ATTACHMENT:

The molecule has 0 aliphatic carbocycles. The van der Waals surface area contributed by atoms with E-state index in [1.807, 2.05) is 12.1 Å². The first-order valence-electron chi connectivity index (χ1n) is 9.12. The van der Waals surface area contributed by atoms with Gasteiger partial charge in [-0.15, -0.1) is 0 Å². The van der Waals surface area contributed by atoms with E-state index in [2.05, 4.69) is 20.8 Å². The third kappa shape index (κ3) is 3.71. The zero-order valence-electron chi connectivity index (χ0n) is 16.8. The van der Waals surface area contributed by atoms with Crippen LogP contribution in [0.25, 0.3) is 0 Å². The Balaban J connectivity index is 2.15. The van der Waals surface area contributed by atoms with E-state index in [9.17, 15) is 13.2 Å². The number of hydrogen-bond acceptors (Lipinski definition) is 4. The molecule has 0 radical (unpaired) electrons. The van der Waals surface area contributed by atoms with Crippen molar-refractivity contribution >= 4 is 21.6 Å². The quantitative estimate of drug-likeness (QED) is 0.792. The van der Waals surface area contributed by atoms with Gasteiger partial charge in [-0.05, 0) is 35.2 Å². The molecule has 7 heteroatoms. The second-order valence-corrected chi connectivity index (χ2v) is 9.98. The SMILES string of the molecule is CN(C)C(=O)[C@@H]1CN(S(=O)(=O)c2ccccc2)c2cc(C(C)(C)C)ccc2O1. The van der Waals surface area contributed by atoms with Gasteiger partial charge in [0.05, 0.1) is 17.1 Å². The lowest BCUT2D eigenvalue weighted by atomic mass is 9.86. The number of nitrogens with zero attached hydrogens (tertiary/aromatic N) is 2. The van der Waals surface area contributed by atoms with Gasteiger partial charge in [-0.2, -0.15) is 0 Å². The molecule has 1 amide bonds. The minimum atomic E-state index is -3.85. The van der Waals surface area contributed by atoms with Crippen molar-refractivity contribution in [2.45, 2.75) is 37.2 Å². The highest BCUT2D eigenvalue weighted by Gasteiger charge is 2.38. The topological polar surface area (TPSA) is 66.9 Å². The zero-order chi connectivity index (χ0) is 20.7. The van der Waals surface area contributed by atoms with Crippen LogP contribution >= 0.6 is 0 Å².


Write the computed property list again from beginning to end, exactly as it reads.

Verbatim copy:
The molecule has 0 aliphatic carbocycles. The van der Waals surface area contributed by atoms with E-state index in [1.807, 2.05) is 12.1 Å². The first-order valence-electron chi connectivity index (χ1n) is 9.12. The van der Waals surface area contributed by atoms with Gasteiger partial charge in [-0.15, -0.1) is 0 Å². The van der Waals surface area contributed by atoms with E-state index in [2.05, 4.69) is 20.8 Å². The third kappa shape index (κ3) is 3.71. The zero-order valence-electron chi connectivity index (χ0n) is 16.8. The van der Waals surface area contributed by atoms with Crippen LogP contribution in [0.25, 0.3) is 0 Å². The Balaban J connectivity index is 2.15. The van der Waals surface area contributed by atoms with E-state index in [9.17, 15) is 13.2 Å². The number of hydrogen-bond acceptors (Lipinski definition) is 4. The molecule has 0 radical (unpaired) electrons. The van der Waals surface area contributed by atoms with Crippen molar-refractivity contribution >= 4 is 21.6 Å². The quantitative estimate of drug-likeness (QED) is 0.792. The van der Waals surface area contributed by atoms with Gasteiger partial charge in [-0.05, 0) is 35.2 Å². The molecule has 7 heteroatoms. The second-order valence-corrected chi connectivity index (χ2v) is 9.98. The SMILES string of the molecule is CN(C)C(=O)[C@@H]1CN(S(=O)(=O)c2ccccc2)c2cc(C(C)(C)C)ccc2O1. The van der Waals surface area contributed by atoms with Gasteiger partial charge in [0.05, 0.1) is 17.1 Å². The lowest BCUT2D eigenvalue weighted by atomic mass is 9.86. The number of nitrogens with zero attached hydrogens (tertiary/aromatic N) is 2. The van der Waals surface area contributed by atoms with Gasteiger partial charge in [-0.2, -0.15) is 0 Å². The molecule has 1 amide bonds. The minimum atomic E-state index is -3.85. The van der Waals surface area contributed by atoms with Crippen molar-refractivity contribution in [2.45, 2.75) is 37.2 Å². The highest BCUT2D eigenvalue weighted by Gasteiger charge is 2.38. The topological polar surface area (TPSA) is 66.9 Å². The zero-order chi connectivity index (χ0) is 20.7. The van der Waals surface area contributed by atoms with Crippen LogP contribution >= 0.6 is 0 Å².